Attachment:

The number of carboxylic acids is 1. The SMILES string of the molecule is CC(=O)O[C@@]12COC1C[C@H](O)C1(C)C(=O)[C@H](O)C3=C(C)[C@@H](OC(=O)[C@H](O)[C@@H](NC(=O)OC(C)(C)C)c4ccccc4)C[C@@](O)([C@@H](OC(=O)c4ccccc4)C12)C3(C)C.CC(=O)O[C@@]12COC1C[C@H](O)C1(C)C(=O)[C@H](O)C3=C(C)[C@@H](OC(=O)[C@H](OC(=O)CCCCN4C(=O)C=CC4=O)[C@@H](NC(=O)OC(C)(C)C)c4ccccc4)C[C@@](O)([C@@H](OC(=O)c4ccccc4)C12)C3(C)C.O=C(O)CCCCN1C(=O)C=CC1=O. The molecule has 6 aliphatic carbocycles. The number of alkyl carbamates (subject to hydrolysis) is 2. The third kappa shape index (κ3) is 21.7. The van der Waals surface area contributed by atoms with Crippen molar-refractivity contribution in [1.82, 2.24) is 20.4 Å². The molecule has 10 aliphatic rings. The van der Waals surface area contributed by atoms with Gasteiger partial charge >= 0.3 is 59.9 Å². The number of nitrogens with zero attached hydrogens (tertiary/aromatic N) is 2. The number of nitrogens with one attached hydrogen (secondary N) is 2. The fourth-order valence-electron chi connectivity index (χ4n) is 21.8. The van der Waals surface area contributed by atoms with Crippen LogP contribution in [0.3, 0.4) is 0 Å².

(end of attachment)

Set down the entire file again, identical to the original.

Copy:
The number of carboxylic acids is 1. The SMILES string of the molecule is CC(=O)O[C@@]12COC1C[C@H](O)C1(C)C(=O)[C@H](O)C3=C(C)[C@@H](OC(=O)[C@H](O)[C@@H](NC(=O)OC(C)(C)C)c4ccccc4)C[C@@](O)([C@@H](OC(=O)c4ccccc4)C12)C3(C)C.CC(=O)O[C@@]12COC1C[C@H](O)C1(C)C(=O)[C@H](O)C3=C(C)[C@@H](OC(=O)[C@H](OC(=O)CCCCN4C(=O)C=CC4=O)[C@@H](NC(=O)OC(C)(C)C)c4ccccc4)C[C@@](O)([C@@H](OC(=O)c4ccccc4)C12)C3(C)C.O=C(O)CCCCN1C(=O)C=CC1=O. The molecule has 6 aliphatic carbocycles. The number of alkyl carbamates (subject to hydrolysis) is 2. The third kappa shape index (κ3) is 21.7. The van der Waals surface area contributed by atoms with Crippen molar-refractivity contribution in [1.82, 2.24) is 20.4 Å². The molecule has 10 aliphatic rings. The van der Waals surface area contributed by atoms with Gasteiger partial charge >= 0.3 is 59.9 Å². The number of nitrogens with zero attached hydrogens (tertiary/aromatic N) is 2. The number of nitrogens with one attached hydrogen (secondary N) is 2. The fourth-order valence-electron chi connectivity index (χ4n) is 21.8. The van der Waals surface area contributed by atoms with Crippen LogP contribution in [0.3, 0.4) is 0 Å².